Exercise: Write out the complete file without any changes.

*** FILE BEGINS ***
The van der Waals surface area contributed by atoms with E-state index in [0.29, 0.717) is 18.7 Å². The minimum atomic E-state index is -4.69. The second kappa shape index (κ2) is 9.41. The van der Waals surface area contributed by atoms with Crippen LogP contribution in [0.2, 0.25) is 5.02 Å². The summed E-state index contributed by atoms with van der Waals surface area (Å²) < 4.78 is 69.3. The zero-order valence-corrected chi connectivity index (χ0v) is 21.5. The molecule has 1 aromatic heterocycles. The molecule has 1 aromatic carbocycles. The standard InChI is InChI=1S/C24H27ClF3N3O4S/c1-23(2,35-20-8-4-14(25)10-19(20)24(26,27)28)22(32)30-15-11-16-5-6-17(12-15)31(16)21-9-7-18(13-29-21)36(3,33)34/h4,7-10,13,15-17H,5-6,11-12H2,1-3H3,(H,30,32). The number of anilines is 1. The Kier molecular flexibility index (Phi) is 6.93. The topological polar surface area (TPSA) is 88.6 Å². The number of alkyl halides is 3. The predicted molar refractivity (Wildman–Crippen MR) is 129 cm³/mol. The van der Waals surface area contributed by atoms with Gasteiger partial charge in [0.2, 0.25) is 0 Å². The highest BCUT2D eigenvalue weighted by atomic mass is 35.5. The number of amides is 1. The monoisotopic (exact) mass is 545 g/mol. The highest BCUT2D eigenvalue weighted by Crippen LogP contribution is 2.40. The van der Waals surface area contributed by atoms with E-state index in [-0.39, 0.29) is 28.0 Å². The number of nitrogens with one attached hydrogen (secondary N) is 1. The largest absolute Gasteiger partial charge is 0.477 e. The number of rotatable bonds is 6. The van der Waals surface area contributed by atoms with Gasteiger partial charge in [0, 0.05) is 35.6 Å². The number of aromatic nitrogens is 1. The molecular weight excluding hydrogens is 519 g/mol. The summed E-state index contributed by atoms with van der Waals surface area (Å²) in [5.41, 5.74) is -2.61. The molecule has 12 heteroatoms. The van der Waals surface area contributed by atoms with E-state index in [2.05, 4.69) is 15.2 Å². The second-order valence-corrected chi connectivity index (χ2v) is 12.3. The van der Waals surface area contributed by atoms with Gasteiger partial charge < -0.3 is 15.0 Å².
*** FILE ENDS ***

The van der Waals surface area contributed by atoms with E-state index in [0.29, 0.717) is 18.7 Å². The minimum atomic E-state index is -4.69. The second kappa shape index (κ2) is 9.41. The van der Waals surface area contributed by atoms with Crippen LogP contribution in [0.2, 0.25) is 5.02 Å². The summed E-state index contributed by atoms with van der Waals surface area (Å²) < 4.78 is 69.3. The zero-order valence-corrected chi connectivity index (χ0v) is 21.5. The molecule has 1 aromatic heterocycles. The molecule has 1 aromatic carbocycles. The standard InChI is InChI=1S/C24H27ClF3N3O4S/c1-23(2,35-20-8-4-14(25)10-19(20)24(26,27)28)22(32)30-15-11-16-5-6-17(12-15)31(16)21-9-7-18(13-29-21)36(3,33)34/h4,7-10,13,15-17H,5-6,11-12H2,1-3H3,(H,30,32). The number of anilines is 1. The Kier molecular flexibility index (Phi) is 6.93. The topological polar surface area (TPSA) is 88.6 Å². The number of alkyl halides is 3. The predicted molar refractivity (Wildman–Crippen MR) is 129 cm³/mol. The van der Waals surface area contributed by atoms with Gasteiger partial charge in [0.2, 0.25) is 0 Å². The highest BCUT2D eigenvalue weighted by atomic mass is 35.5. The number of amides is 1. The monoisotopic (exact) mass is 545 g/mol. The highest BCUT2D eigenvalue weighted by Crippen LogP contribution is 2.40. The van der Waals surface area contributed by atoms with E-state index in [-0.39, 0.29) is 28.0 Å². The number of nitrogens with one attached hydrogen (secondary N) is 1. The largest absolute Gasteiger partial charge is 0.477 e. The number of rotatable bonds is 6. The van der Waals surface area contributed by atoms with Gasteiger partial charge in [0, 0.05) is 35.6 Å². The number of aromatic nitrogens is 1. The molecular weight excluding hydrogens is 519 g/mol. The summed E-state index contributed by atoms with van der Waals surface area (Å²) in [5.41, 5.74) is -2.61. The molecule has 12 heteroatoms. The van der Waals surface area contributed by atoms with E-state index in [2.05, 4.69) is 15.2 Å². The second-order valence-corrected chi connectivity index (χ2v) is 12.3. The van der Waals surface area contributed by atoms with Gasteiger partial charge < -0.3 is 15.0 Å².